A “resounding success” is how New York City officials described a municipal identification card program this week, marking the one year anniversary of IDNYC. Mayor Bill de Blasio’s office announced Tuesday night that more than 730,000 New Yorkers have been issued a municipal ID, which was offered to any resident, regardless of their immigration status.

That makes IDNYC the most successful of similar efforts launched around the U.S. in the last several years. Older municipal ID programs in over a dozen cities, including Detroit, San Francisco, Los Angeles, Washington, D.C., and New Haven, Connecticut, had issued as few as 12,000 cards and as many as 20,000 ID cards one year ago.

New York City’s program was considered the most ambitious because of the city’s large immigrant population. Immigrant rights advocates said the card was needed to improve safety and quality of life for undocumented people, who are often vulnerable to exploitation by criminals and feel excluded from vital city services. But the card’s popularity was also driven by the number of perks offered to enrollees.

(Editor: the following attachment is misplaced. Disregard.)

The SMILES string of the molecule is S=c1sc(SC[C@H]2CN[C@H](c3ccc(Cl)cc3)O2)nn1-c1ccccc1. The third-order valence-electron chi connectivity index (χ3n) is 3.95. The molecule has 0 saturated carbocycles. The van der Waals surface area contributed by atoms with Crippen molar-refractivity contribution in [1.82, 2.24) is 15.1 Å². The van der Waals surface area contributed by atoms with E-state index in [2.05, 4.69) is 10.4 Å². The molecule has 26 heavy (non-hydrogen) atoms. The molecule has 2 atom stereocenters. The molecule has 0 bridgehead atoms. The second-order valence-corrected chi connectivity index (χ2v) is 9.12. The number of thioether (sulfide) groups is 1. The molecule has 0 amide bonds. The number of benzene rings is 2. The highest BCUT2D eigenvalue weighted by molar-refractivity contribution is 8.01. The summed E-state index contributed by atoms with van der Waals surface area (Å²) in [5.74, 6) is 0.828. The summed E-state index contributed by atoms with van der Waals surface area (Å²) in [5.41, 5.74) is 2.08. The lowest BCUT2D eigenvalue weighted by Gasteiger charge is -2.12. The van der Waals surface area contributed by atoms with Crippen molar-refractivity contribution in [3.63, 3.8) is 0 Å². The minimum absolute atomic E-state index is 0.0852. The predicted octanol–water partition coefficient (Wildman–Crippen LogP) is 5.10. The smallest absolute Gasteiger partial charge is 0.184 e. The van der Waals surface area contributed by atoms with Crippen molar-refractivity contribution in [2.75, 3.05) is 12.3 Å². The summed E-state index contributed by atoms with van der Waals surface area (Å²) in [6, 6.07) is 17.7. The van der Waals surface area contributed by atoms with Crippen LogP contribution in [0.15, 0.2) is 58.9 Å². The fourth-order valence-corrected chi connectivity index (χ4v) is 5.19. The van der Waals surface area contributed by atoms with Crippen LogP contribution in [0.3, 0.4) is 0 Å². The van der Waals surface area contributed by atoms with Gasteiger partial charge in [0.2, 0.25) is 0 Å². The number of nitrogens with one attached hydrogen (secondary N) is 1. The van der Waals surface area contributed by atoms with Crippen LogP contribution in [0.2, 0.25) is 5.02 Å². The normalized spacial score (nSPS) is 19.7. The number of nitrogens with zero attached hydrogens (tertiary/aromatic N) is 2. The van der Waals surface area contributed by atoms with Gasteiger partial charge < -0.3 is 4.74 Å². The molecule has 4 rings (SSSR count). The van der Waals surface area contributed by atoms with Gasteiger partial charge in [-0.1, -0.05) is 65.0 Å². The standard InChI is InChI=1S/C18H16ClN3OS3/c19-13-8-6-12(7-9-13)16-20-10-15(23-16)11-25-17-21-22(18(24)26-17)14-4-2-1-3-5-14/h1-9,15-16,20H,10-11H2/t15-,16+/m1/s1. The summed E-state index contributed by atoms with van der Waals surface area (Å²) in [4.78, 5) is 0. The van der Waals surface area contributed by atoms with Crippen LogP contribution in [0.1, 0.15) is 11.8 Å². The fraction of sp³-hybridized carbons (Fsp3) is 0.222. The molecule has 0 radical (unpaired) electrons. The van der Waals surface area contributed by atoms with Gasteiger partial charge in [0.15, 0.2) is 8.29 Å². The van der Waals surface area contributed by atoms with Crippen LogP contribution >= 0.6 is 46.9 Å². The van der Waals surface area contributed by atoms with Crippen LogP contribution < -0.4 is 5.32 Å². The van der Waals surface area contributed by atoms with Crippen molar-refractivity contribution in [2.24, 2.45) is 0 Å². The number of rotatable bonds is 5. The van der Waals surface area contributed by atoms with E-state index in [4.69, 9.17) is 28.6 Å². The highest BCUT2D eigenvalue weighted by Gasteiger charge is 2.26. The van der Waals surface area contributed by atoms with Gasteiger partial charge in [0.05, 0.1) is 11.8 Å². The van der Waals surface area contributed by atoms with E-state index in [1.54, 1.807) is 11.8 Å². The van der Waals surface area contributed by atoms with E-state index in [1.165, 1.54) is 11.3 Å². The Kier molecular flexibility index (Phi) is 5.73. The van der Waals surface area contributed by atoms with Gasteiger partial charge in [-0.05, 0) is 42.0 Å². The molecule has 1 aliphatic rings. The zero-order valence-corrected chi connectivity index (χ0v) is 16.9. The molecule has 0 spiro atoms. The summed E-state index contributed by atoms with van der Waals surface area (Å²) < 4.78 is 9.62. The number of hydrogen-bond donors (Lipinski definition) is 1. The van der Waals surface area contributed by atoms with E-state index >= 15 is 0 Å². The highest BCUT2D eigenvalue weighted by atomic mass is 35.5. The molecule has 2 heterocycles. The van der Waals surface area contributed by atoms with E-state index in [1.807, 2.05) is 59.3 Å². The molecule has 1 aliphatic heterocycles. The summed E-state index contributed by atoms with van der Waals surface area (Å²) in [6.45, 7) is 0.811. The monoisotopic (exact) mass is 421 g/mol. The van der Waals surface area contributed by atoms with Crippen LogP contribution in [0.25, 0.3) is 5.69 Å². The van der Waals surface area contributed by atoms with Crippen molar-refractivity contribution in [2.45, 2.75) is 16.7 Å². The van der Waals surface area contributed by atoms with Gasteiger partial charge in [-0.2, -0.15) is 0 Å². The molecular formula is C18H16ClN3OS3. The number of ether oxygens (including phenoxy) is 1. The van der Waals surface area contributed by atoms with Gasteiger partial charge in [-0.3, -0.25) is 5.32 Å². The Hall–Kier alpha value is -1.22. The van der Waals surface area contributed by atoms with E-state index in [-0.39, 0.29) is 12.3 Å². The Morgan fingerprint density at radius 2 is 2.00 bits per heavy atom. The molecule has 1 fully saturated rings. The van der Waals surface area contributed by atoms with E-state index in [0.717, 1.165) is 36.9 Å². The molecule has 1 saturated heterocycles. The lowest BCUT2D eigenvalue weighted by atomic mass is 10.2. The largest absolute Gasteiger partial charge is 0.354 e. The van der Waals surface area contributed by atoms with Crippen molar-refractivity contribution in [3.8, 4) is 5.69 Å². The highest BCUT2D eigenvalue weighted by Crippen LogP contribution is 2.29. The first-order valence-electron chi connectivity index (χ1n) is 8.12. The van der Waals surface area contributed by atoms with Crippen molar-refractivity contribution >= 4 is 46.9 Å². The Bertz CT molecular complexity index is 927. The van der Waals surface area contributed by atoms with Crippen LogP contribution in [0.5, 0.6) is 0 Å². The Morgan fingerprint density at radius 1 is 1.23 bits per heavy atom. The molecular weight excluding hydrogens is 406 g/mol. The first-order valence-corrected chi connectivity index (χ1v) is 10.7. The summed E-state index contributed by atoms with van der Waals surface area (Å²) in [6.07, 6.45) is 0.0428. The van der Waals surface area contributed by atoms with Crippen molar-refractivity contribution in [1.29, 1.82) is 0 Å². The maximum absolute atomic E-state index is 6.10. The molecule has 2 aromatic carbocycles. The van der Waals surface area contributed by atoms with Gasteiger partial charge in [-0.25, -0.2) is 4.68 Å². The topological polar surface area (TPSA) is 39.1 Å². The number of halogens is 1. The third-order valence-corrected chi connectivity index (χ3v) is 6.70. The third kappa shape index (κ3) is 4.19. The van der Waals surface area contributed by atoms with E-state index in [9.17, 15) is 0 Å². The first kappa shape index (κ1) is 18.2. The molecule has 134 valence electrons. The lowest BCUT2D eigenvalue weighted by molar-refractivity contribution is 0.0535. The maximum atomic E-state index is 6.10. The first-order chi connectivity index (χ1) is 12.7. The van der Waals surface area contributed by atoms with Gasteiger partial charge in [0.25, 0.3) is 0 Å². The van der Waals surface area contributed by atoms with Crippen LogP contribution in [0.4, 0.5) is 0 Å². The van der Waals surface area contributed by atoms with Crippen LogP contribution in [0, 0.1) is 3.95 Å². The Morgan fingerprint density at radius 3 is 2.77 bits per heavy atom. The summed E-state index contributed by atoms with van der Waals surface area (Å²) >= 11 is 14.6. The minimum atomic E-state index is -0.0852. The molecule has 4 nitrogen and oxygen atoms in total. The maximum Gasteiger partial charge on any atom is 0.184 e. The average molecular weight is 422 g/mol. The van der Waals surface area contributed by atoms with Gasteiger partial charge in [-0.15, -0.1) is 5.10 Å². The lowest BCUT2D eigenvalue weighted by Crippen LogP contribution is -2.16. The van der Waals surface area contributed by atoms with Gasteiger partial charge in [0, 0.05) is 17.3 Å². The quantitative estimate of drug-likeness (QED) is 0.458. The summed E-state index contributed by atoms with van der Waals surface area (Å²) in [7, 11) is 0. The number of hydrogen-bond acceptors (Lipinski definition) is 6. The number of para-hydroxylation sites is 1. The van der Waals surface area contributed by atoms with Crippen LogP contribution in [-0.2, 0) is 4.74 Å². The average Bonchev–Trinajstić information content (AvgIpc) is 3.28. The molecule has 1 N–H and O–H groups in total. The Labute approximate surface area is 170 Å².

The card is accepted as valid primary identification at some city banks and credit unions, city government buildings, schools and hospitals that require photo ID. It is also valid as identification during interactions with city law enforcement.

As advertised, the card comes with discounts on movie tickets, Broadway shows, sporting events, gym membership, city tourist attractions and museums. Cardholders took advantage, signing up for more than 160,000 free memberships at cultural institutions, the city said.

New Yorkers with municipal ID cards also reaped $289,951 in savings on groceries and prescription drugs, according to the mayor’s office. The card, which was offered free during its launch on Jan. 13, 2015, will continue to be free in 2016.

There were virtually not wait times at more than 29 IDNYC regislation locations placed throughout the city, an officials in the mayor's office of immigrant affairs said Wednesday. Following last year's launch, queues filled with residents wrapped around enrollment sites. The city suggested that prospective enrollees book appointments through an online system.